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Stubborn unemployment refuses to rocket

The unemployment rate since last November, according to the ABS.

The unemployment rate since last November, according to the ABS.

This must be frustrating the bears as much as flat housing investment frustrates the bulls – unemployment keeps refusing to skyrocket the way the doomsday brigade, tabloid headlines and the federal opposition promise.

The Australian Bureau of Statistics November labour force survey is more of the same – a soft but still positive labour market with more jobs being created than lost.

It’s the nature of news that we tend only to hear about jobs being shed and not those being created. A retail chain failing is news, Woolworths opening new supermarkets is not. Five months after the start of the carbon tax, the sky still hasn’t fallen.

Not that there’s anything optimistic about today’s figures either. Ignore the dip in the seasonally adjusted unemployment rate – the trend series tells the more reliable story of more of the same: the unemployment rate steady on 5.3 per cent, up just 0.1 from this time last year; the participation rate steady at 65.1 per cent but down 0.3 from November 2011.

There were 11,535,200 Australians with jobs last month, up by nearly 120,000 over the year. Importantly, the vast majority of those new jobs (104,600) were full time – another little work force myth exposed.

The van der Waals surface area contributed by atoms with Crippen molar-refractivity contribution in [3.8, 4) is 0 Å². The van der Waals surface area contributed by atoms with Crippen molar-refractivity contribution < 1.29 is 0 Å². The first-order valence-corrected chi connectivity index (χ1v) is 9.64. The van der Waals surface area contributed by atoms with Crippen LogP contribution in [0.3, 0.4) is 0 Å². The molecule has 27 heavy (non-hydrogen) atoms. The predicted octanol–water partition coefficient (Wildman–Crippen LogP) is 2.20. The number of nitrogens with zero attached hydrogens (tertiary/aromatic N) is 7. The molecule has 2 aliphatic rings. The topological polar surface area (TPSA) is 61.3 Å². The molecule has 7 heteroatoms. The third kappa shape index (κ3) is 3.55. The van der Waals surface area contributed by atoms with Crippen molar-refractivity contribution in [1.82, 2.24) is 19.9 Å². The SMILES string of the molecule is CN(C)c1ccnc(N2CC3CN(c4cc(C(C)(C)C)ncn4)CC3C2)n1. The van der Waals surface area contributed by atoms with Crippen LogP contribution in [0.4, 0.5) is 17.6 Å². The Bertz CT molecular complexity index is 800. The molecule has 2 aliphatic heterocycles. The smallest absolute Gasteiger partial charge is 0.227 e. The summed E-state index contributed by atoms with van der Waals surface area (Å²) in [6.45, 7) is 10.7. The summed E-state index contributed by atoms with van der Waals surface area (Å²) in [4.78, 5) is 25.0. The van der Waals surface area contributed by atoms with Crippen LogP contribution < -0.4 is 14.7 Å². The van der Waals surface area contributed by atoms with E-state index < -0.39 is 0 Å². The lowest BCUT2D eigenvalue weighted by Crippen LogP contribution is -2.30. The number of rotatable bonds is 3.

The latest release contains statistical revisions based on better population numbers. The main impact is to smooth out some of the lumpiness in employment and participation rates over the past couple of years. Turns out employment growth hasn’t slowed as much as previously thought, because it was already fairly slow. The relative surge in employment in late 2010 has been revised away.

The welter of other statistics released over the past week points to the labour market weakening further as population growth picks up and Australia’s mini-fiscal cliff (OK, let’s call it “Australia’s steep creek bank”) takes its toll.

Well, that’s what’s supposed to happen anyway given the various preconditions, just as our building of dwellings should pick up given the various preconditions. Now, if the latter could just happen before the former … but it probably won’t.

As usual, those of a certain political or psychological disposition won’t want to believe the ABS. Apparently their figures are always wrong if they don’t agree with your preconceptions. But we keep getting the same result, survey after survey.